I do think anyone trying to set up a program from scratch the way Belichick has in today’s NFL would have a really hard time. In fact, I’m not sure it would work at all anymore. But thanks to his results, Belichick’s methods are grandfathered in to a different world. And as is the case with anything demanding and difficult, those who get results from it will come to terms with it, and those who don’t (like Marsh) will rail against it.
Five, I still think the Patriots win 12 games, and that Brady will be an MVP candidate and Gronkowski will be the best tight end in football. But again, that doesn’t mean all this offseason drama couldn’t bite them down the line in the playoffs, when the margin for error shrinks. Or with how their young players develop over the next few years.
Everything clearly hasn’t been fine with the Patriots over the last year, nor has everything been fixed since the season ended. One thing’s for sure: The next few months won’t be boring.
THE DONALD/MACK PROBLEM
When Atlanta’s Matt Ryan signed his five-year, $150 million deal in May, the NFL crossed a significant divide in the way its quarterbacks are compensated compared to how everyone else is paid. The $30 million average-per-year barrier was crossed by a quarterback before any other position saw a player hit $20 million APY.
That’s one reason why the Raiders and Rams find themselves in a sticky situation with the league’s last two Defensive Players of the Year. I’d be stunned if Aaron Donald reports to the Rams’ facility absent a new contract anytime soon. Things are a little less certain as to Khalil Mack’s plans on showing up to acclimate to new Raiders coach Jon Gruden’s program.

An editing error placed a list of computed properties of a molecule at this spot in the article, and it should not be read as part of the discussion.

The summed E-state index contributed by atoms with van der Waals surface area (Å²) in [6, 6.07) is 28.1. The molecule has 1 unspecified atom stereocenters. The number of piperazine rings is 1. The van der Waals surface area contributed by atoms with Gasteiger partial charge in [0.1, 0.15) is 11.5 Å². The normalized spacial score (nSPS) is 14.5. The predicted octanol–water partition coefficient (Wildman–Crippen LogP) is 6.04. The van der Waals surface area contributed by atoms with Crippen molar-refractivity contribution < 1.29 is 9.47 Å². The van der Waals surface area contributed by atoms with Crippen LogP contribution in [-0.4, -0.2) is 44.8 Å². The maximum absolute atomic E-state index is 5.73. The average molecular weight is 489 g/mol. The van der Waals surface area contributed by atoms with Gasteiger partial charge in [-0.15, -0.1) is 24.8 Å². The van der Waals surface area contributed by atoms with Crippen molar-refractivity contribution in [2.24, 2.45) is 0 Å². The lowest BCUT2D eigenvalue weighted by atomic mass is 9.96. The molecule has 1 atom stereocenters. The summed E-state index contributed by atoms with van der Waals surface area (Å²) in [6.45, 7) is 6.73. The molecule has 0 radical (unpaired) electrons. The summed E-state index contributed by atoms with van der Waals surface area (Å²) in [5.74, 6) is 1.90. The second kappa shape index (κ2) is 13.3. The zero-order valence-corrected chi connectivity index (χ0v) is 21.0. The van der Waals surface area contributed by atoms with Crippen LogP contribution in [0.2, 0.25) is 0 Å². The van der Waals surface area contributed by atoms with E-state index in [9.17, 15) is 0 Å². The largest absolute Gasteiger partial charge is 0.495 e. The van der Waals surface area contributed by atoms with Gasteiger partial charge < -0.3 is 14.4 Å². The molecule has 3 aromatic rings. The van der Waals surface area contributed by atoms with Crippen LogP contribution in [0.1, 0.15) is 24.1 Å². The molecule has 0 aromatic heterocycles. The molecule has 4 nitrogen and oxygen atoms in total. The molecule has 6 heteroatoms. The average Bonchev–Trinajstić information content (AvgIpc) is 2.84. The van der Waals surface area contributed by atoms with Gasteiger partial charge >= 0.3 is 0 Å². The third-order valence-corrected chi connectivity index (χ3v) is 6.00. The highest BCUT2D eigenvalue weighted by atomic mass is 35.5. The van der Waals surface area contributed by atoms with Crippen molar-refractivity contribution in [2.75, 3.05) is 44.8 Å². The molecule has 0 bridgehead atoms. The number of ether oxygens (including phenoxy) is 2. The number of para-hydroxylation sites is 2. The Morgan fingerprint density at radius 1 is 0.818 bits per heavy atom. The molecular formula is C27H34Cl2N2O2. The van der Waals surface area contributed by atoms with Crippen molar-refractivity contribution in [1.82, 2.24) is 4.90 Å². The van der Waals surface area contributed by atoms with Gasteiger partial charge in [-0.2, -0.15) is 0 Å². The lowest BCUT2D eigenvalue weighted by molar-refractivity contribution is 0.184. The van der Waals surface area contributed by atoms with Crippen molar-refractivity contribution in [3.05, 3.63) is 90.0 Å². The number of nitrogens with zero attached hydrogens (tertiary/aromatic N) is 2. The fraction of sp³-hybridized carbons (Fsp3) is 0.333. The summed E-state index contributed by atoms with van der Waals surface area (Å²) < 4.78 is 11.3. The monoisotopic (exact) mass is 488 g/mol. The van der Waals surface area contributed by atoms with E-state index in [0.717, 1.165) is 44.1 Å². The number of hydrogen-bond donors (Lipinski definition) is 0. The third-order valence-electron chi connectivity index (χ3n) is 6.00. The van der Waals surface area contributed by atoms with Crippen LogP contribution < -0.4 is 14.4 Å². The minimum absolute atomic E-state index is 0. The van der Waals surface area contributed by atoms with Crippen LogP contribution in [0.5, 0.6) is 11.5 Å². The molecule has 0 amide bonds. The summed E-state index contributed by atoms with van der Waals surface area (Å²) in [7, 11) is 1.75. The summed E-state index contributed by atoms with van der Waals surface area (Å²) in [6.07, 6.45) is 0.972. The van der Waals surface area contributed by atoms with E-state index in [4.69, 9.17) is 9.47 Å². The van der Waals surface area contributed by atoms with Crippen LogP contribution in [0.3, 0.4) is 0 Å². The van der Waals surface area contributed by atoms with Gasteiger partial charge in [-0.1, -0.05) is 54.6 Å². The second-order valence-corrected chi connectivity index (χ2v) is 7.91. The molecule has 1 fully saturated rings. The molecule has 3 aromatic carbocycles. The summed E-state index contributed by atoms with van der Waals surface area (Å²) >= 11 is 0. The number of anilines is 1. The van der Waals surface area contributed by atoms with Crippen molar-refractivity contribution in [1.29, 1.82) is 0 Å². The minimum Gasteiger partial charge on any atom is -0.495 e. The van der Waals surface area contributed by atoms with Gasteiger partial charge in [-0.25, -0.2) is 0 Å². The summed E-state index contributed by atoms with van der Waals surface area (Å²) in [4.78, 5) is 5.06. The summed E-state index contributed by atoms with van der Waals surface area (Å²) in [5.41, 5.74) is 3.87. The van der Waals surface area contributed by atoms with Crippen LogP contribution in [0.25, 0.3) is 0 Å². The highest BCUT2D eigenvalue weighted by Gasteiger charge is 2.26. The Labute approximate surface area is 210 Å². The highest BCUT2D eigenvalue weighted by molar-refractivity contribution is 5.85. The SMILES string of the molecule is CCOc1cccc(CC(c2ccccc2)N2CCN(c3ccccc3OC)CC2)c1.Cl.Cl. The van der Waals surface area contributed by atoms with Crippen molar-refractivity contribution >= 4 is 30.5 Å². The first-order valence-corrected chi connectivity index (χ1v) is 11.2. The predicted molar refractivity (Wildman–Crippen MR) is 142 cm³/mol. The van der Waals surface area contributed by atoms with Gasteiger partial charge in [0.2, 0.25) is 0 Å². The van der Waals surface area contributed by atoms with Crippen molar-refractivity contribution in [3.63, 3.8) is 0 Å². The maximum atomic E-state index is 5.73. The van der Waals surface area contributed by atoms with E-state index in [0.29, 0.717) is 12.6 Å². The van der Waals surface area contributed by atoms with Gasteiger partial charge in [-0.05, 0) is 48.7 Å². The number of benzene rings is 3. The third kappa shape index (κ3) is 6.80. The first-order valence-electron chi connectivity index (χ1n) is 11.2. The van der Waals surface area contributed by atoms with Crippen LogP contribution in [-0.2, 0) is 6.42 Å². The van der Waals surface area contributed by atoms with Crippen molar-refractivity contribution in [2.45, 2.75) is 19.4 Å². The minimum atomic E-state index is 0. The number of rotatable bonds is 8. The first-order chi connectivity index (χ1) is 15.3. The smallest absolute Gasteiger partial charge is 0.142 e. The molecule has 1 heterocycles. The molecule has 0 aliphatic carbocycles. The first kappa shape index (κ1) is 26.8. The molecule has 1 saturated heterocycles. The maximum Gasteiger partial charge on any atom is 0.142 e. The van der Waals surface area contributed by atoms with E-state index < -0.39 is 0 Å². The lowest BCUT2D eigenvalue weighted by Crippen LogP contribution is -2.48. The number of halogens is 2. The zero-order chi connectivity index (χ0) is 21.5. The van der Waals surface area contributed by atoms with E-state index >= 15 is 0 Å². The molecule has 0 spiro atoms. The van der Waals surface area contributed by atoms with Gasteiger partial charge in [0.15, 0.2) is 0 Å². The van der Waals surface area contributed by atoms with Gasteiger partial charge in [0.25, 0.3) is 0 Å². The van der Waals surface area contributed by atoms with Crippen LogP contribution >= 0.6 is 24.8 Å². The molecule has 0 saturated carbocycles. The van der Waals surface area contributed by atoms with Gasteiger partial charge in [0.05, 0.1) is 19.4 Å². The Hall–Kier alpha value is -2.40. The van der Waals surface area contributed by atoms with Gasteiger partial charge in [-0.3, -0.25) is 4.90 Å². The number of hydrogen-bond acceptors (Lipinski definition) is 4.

But this much is clear: These deals won’t be easy to do. And if Aaron Rodgers get his new deal with the Packers, which could have an APY north of $32 million, before Mack and Donald get theirs, it’ll be even tougher.
There are a few reasons why these deals pose problems, starting with the gap between what quarterbacks make and everyone else does.
When free-agent Ndamukong Suh signed his six-year, $114.3 million deal with the Dolphins in 2015, the APY, $19.06 million, was 86 percent of what Ravens QB Joe Flacco, then the highest-paid player, was making ($22.13 million APY). When Texans star J.J. Watt signed his six-year, $100 million extension in 2014, with two years left on his rookie deal, the APY ($16.67 million) was 76 percent of what Rodgers ($22 million APY) got.
Why does that matter?
Because contracts for defensive players haven’t really moved since Suh got paid. Von Miller’s 2016 deal, coming on the franchise tag, was largely the same as Suh’s, and landed at 78 percent of what Andrew Luck was making then. Quarterback contracts, meanwhile, keep moving up.
Let’s say, based on those numbers, that Donald and Mack get 80 percent of what the top quarterback is getting. Right now, based on Ryan, that would $24 million per year, with $80 million guaranteed. If Rodgers gets done at $32 million per and, say, $110 million guaranteed? Then, 80 percent is $25.6 million annually and $88 million guaranteed.
Yes, those numbers are staggering. But that’s a result, again, of the fact that the numbers for defensive players haven’t moved like they have for, say, receivers (Sammy Watkins just got $16 million per) or guards (Andrew Norwell is making $13.25 million). So how to square all that? Good question.
Both the Rams and the Raiders are among teams that have, as a rule, stayed away from full guarantees of late, citing the NFL’s funding rule (which I wrote about in March) that forces teams to put into escrow every fully guaranteed dollar that doesn’t go straight to the player. Recent Rams deals for Andrew Whitworth and the since-traded Alec Ogletree reflect the influence of that rule, as does Derek Carr’s deal with Oakland.
Donald’s generational production as an interior lineman would seem to peg him as an outlier. Mack’s place as a premier edge rusher, given how such players are compensated, makes him different from most, too (although the Raiders stuck to these rules for a quarterback). Both guys could wind up in Canton.
The flip side is that teams generally hate going against precedent, especially if they’re the ones purposefully setting it.